Promote efforts to eliminate stereotypes, including in education and training programs, and encourage the portrayal of positive women as leaders in all areas of the organization.

Promote women’s candidacies in elections through the adoption of specific training programs, recruitment drives, and financial incentives, especially in majoritarian electoral systems where women may face greater challenges in getting nominated.
Promote recruitment and career development programs that equip women with managerial and technical skills to enable them to assume decision-making positions at all levels, especially in financial decision-making.
Adopt clear rules for candidate selection within departments, including (as relevant) the implementation of goals for achieving equitable representation of women candidates with different perspectives.

“In order for organizations to realize the full potential of all of their employees, CEOs must create a culture where women can bring their whole selves to work and don’t have to model their behaviors on that of men.” – Phidelia Johnson

In 2019, women remained 26 percent less likely to be in the workforce than men. While women have been increasingly assuming leadership positions in business and politics, assigning mentors or sponsors in boardrooms has been slow. Anyone who is unable (or refuses) to see the business case for diversity does not understand the science around diversity and how it makes business sense. Diversity needs to be looked at holistically. It is not a linear process but rather an intricate and complex equation of human capital expressions that, if unlocked, has the power to drive unstoppable innovation and growth. A future of work in which women no longer lag behind men is within reach, but it will take a quantum leap, not just hesitant incremental steps, to get there.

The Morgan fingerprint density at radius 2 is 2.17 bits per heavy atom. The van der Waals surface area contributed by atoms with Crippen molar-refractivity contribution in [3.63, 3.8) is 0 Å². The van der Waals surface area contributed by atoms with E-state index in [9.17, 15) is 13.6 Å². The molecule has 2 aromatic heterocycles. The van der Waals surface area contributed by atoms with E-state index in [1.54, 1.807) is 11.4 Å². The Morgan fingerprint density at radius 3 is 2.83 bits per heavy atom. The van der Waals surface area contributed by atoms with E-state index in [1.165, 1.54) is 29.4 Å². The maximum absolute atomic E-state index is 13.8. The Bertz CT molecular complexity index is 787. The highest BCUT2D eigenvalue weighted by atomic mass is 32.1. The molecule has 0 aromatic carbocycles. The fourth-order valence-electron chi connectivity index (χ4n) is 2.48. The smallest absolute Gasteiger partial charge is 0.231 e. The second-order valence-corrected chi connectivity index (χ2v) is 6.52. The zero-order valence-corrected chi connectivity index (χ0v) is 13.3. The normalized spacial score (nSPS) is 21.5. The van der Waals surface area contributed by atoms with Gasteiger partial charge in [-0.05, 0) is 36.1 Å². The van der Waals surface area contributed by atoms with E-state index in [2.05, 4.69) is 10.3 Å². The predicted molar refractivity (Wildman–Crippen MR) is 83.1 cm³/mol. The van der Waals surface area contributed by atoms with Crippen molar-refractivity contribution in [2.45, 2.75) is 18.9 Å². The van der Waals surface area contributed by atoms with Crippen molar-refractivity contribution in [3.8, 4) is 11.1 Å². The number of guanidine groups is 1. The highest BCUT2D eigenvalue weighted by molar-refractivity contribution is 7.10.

The coronavirus pandemic has not impacted everyone evenly, especially women and minorities. From the exposure risk to economic impact, people’s experiences of the covid-19 pandemic have been as diverse as we are. This disparity in experiences has become a significant element of the more extensive discussion about equality, diversity, and inclusion in the nation. Organizational leaders must make faster progress toward creating a workplace that is welcoming, truly equitable, and able to hire the best people and get the best work out of them.


Phidelia Johnson is a global Human Resources Practitioner with eighteen years of leadership success. With a focus on streamlining Human Resources administration, she’s well-equipped to find the right solution to a myriad of concerns. Her experience as a commercial business leader gives her a unique ability to advocate for both the employer and the employee.

In her down time, Phidelia is a master of her kitchen, creating wonderful dishes filled with passion and flavor. If she’s not cooking delicious food, she’s stretched out with a good book. She hopes to use her experience to help others, guide company leaders to best practices, and help build better professionals and stronger organizations.